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A look at the Health Sector

A look at the Health Sector

The government’s reforms of the National Health Service (NHS) are not only some of the most far reaching structural changes since Bevin submitted his blue print, they are also proving to be some of the most testing challenges for everyone to get an operational head around. The Coalition’s root and branch reforms of the public sector are testing the unity of all parts of the public/private spectrum.

It is fair to say that the NHS reforms have received a very mixed response and in some quarters have raised the blood pressure of health professionals across the whole market, even doctors have threatened industrial action in protest of aspects of the changes. With the launch of the new NHS underway we still see health sector unions and MPs from all sides of the House of Commons, uneasy and unclear as to what it all means. Whilst at the same time it could also be argued that the changes we see today are a variation of a previous incarnation , CCG’s and GP fund holding could be described as distant cousins.

Few observers would claim that the NHS is in perfect health, infact it is far to say that it is probably clinically obese and suffering all the associated ailments associated with that condition. However, debate continues as to how to cure this patient and at the core of this is what shape and configuration the new NHS needs to present its self as.

The quantum of the government’s original proposals feel to some as an invitation to the private sector to cherry pick the best opportunities available. The reality is, the private sector has been engaged in delivering healthcare since the dawn of medical treatment and in fact the GP’s have never been anything other than a private sector provision within the NHS envelope. Although the more visible and tangible part of this private sector engagement has manifest its self under the Facilities Management umbrella

It is unlikely that this will change the emphasis on moving non-core services out of the public purse has been targeted aggressively over the last few years and the reforms show little sign of this trend slowing down

All parties say they agree that the NHS has to cut costs and become more efficient and latterly there has become a realization that the costs associated with delivery are massively influenced by the configuration of estate which is operated from.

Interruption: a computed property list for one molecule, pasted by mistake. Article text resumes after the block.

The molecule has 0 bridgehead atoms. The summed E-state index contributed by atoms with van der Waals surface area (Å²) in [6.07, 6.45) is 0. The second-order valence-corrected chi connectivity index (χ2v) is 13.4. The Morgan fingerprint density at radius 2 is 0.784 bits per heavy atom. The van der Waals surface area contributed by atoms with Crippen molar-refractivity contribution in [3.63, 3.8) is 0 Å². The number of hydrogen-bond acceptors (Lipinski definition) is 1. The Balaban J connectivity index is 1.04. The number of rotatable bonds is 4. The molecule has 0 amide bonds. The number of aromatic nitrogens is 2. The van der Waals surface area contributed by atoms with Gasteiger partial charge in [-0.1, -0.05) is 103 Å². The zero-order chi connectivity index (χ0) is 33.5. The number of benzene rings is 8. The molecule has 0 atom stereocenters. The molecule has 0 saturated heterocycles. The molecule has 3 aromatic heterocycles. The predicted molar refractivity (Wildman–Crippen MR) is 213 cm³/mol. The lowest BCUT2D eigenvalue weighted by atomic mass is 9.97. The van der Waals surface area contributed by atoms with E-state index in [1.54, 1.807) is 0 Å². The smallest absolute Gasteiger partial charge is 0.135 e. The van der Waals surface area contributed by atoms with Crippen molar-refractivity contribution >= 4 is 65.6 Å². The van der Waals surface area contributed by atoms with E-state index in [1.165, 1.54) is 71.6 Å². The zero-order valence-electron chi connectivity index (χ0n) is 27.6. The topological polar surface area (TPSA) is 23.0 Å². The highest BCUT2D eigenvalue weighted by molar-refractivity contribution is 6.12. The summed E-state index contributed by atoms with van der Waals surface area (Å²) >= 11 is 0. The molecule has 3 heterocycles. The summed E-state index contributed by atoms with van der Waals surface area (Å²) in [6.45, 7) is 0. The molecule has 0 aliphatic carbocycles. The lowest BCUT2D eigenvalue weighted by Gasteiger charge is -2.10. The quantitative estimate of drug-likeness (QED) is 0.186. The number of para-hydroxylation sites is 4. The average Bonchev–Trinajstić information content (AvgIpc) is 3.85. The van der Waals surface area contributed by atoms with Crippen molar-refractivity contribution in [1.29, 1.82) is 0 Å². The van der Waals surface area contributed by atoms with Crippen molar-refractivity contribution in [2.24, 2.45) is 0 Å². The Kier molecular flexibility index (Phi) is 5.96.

This is an area that attracts huge debate, on the one hand, the view that the public estate s record of disinvestment and occupation of outdated structures results in a huge mass of buildings and estates, ageing in profile, and described as inefficient and no longer fit for purpose and therefore needs serious investment? Against the alternative view which says, new build is the only solution and that demands vast amounts of private sector money needed to deliver a new NHS estate.

The reality is that there are lots of opportunities for the private sector in contributing to improvements in the running of existing estates and also building and managing new properties. However, the answer is not always huge investment. The private sector do not like funding retained estate schemes and the PFI experience demonstrates that. So there is a pathological drive to engage in funding new build schemes only.

An area that is questioned regularly is for better utilisation of property. Public Sector providers are been asked to share amenities with other public sector providers. Hospitals in particular are being encouraged to share facilities with other parts of the healthcare continuum and even sell off unwanted properties. The Primary Care providers are being encouraged to provide services under one roof. This is an area that with careful consideration and a willingness to co exist could be a space realization revolution. However, the internal market culture and the silo mentality that still exists in the public sector means those good examples of this are the exception not the norm.

However, the potential for outside contractors to run and maintain new ‘polyclinic-style’ facilities is a way of making this cross pollination a reality and is likely to grow, via the rejuvenated LIFT model which has been used to develop new facilities.

So what does all this mean in reality?